Former teacher won't get new venue

aclark@herald-leader.comJune 27, 2009 

A Fayette Circuit judge denied a motion Friday to move out of Fayette County the trial of a former Beaumont Middle School science teacher accused of raping and sodomizing two students in the late 1970s.

An attorney for Jack Russell Hubbard submitted a change of venue motion to Fayette Circuit Judge James D. Ishmael Jr. at a status hearing last week. Attorney William Butler, who represents Hubbard, said coverage related to his client's case could make it difficult to assemble an impartial jury.

But Ishmael said jury selection will reveal how much potential jurors know about Hubbard's case, and the court will proceed from there.

"We should at the very least give it a try," he said.

Hubbard is charged with four counts of first-degree sodomy and one count of first-degree rape that stem from accusations from former students Thomas "Beau" Goodman III and Carol Lynne Maner, respectively. Hubbard's trial is scheduled for July 13 and 14.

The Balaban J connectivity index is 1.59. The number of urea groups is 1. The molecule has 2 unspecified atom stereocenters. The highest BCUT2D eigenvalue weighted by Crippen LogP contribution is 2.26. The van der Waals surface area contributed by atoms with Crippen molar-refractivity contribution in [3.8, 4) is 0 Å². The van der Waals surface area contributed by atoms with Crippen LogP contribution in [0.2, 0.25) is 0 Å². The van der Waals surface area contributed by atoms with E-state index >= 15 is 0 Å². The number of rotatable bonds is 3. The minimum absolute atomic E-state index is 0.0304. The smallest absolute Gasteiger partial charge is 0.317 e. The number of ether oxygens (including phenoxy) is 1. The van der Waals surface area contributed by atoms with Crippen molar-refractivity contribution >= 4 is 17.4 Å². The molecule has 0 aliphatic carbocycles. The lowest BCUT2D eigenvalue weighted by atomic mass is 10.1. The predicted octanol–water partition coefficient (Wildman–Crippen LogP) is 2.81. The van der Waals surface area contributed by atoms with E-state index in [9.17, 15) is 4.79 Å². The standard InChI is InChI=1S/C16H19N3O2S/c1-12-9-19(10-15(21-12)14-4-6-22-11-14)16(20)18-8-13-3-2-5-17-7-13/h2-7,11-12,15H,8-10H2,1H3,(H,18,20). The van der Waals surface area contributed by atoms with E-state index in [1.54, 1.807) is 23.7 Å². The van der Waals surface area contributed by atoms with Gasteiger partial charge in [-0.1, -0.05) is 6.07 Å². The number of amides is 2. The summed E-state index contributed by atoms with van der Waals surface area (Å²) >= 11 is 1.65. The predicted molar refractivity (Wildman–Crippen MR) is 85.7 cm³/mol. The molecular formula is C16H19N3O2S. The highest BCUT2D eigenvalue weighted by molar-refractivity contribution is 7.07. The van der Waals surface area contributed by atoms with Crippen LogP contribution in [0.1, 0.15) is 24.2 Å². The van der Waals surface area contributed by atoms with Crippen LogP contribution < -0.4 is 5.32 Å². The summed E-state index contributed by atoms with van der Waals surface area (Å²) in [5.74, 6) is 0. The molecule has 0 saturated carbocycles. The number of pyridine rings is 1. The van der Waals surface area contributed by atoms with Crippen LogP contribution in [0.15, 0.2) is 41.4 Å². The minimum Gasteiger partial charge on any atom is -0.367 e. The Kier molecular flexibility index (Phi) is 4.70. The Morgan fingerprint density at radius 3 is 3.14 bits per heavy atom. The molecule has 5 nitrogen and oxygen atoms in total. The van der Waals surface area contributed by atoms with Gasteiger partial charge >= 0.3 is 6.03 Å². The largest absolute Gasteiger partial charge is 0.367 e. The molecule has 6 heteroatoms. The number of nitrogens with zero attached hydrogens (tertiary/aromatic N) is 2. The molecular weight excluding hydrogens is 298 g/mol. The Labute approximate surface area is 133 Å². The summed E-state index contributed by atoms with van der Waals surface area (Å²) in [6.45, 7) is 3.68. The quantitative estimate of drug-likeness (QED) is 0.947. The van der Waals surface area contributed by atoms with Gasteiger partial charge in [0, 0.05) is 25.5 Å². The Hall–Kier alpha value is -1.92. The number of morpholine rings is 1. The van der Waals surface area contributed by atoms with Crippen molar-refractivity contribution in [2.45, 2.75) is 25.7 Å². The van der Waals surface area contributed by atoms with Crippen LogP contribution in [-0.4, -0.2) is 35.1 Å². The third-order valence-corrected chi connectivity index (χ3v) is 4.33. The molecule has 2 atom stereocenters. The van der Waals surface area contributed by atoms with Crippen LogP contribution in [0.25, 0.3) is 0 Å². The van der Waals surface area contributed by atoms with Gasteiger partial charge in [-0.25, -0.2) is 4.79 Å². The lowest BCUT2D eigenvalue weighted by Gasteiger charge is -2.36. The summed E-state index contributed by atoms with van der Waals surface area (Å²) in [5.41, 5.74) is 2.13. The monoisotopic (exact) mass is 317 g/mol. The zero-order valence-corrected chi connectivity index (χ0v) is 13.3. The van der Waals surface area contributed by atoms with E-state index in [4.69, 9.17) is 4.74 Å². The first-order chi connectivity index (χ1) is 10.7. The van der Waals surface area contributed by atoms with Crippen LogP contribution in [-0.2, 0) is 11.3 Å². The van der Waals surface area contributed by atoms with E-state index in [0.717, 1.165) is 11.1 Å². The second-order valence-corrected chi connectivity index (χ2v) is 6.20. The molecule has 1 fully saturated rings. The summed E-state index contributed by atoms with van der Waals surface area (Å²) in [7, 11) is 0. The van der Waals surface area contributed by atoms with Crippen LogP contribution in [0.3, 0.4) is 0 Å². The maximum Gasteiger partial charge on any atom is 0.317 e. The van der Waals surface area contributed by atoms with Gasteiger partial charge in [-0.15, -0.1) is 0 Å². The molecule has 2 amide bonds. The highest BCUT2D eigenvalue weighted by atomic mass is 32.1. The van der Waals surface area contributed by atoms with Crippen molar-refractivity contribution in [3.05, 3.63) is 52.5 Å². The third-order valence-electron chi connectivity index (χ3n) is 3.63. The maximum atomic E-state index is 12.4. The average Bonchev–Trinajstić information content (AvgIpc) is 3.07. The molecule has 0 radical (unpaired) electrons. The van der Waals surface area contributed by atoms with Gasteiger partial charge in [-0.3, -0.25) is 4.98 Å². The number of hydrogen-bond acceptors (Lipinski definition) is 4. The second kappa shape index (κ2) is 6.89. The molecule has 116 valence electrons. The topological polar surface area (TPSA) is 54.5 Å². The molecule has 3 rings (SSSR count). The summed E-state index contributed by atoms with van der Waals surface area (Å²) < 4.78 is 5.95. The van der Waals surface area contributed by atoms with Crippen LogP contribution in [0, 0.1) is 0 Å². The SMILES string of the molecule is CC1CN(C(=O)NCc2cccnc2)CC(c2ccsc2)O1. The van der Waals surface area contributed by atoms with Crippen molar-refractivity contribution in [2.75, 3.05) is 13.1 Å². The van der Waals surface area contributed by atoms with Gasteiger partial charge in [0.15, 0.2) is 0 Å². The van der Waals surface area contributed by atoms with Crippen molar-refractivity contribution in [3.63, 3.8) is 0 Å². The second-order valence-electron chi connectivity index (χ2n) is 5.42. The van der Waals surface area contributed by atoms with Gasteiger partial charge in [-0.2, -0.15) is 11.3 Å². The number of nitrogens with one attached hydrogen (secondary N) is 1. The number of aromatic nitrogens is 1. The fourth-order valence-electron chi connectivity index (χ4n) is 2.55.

The Herald-Leader does not generally identify people who allege sexual abuse. However, Maner came forward after she filed the civil lawsuit, and Goodman's attorneys also have discussed the case after Maner filed her lawsuit.

Hubbard, who now lives in Texas, was arrested in July 2007 in Pennsylvania as Maner was testifying in a high-profile civil trial in Lexington against the Fayette County School Board.

Maner had accused the school board of ignoring a pattern of alleged sexual abuse against her by several school board employees. She won a $3.9 million verdict that the Kentucky Court of Appeals upheld May 22.

A May 23 Herald-Leader article about the appellate decision mentioned Hubbard and prompted Butler to file the change of venue motion. He said the article brought attention back to Hubbard's case.

But Ishmael said he has covered several high-profile cases in which he has "been a little surprised that (jurors) don't know about cases I feel are of public importance."

"We just think that everybody reads every word" of newspaper articles about high-profile cases, Ishmael said.

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